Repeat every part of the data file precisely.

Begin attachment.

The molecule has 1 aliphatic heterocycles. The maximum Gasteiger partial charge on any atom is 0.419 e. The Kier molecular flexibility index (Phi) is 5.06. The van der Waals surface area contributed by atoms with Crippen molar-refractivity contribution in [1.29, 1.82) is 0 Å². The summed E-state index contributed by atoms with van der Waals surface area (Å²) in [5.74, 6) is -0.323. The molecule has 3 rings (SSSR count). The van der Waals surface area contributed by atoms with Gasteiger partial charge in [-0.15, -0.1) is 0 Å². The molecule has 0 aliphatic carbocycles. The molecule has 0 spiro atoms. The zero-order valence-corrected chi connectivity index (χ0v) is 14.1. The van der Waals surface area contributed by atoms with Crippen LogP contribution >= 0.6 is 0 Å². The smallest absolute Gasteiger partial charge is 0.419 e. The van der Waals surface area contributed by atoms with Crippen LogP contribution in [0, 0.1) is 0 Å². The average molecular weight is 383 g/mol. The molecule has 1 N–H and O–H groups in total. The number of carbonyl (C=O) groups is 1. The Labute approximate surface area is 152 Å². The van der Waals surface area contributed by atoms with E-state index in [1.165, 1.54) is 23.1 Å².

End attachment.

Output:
The molecule has 1 aliphatic heterocycles. The maximum Gasteiger partial charge on any atom is 0.419 e. The Kier molecular flexibility index (Phi) is 5.06. The van der Waals surface area contributed by atoms with Crippen molar-refractivity contribution in [1.29, 1.82) is 0 Å². The summed E-state index contributed by atoms with van der Waals surface area (Å²) in [5.74, 6) is -0.323. The molecule has 3 rings (SSSR count). The van der Waals surface area contributed by atoms with Gasteiger partial charge in [-0.15, -0.1) is 0 Å². The molecule has 0 aliphatic carbocycles. The molecule has 0 spiro atoms. The zero-order valence-corrected chi connectivity index (χ0v) is 14.1. The van der Waals surface area contributed by atoms with Crippen LogP contribution >= 0.6 is 0 Å². The smallest absolute Gasteiger partial charge is 0.419 e. The van der Waals surface area contributed by atoms with Crippen LogP contribution in [0, 0.1) is 0 Å². The average molecular weight is 383 g/mol. The molecule has 1 N–H and O–H groups in total. The number of carbonyl (C=O) groups is 1. The Labute approximate surface area is 152 Å². The van der Waals surface area contributed by atoms with E-state index in [1.165, 1.54) is 23.1 Å².